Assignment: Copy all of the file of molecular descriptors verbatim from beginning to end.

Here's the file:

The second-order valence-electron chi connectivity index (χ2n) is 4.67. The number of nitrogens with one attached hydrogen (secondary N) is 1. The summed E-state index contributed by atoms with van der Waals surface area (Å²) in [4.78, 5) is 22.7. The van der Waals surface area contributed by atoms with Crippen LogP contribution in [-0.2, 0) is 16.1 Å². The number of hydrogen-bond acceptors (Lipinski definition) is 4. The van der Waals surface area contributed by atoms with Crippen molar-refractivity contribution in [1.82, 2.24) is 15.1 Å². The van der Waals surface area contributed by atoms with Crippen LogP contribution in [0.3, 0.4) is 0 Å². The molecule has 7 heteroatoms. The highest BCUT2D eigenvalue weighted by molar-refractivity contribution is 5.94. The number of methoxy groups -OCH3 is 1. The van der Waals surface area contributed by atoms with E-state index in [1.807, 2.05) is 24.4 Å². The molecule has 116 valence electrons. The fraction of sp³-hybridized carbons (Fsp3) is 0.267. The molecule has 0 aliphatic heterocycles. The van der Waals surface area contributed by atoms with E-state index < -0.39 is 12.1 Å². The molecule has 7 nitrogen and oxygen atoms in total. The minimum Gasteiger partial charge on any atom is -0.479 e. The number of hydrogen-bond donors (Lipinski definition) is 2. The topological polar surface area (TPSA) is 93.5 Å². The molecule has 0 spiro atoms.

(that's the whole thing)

The second-order valence-electron chi connectivity index (χ2n) is 4.67. The number of nitrogens with one attached hydrogen (secondary N) is 1. The summed E-state index contributed by atoms with van der Waals surface area (Å²) in [4.78, 5) is 22.7. The van der Waals surface area contributed by atoms with Crippen LogP contribution in [-0.2, 0) is 16.1 Å². The number of hydrogen-bond acceptors (Lipinski definition) is 4. The van der Waals surface area contributed by atoms with Crippen molar-refractivity contribution in [1.82, 2.24) is 15.1 Å². The van der Waals surface area contributed by atoms with Crippen LogP contribution in [0.3, 0.4) is 0 Å². The molecule has 7 heteroatoms. The highest BCUT2D eigenvalue weighted by molar-refractivity contribution is 5.94. The number of methoxy groups -OCH3 is 1. The van der Waals surface area contributed by atoms with E-state index in [1.807, 2.05) is 24.4 Å². The molecule has 116 valence electrons. The fraction of sp³-hybridized carbons (Fsp3) is 0.267. The molecule has 0 aliphatic heterocycles. The van der Waals surface area contributed by atoms with E-state index < -0.39 is 12.1 Å². The molecule has 7 nitrogen and oxygen atoms in total. The minimum Gasteiger partial charge on any atom is -0.479 e. The number of hydrogen-bond donors (Lipinski definition) is 2. The topological polar surface area (TPSA) is 93.5 Å². The molecule has 0 spiro atoms.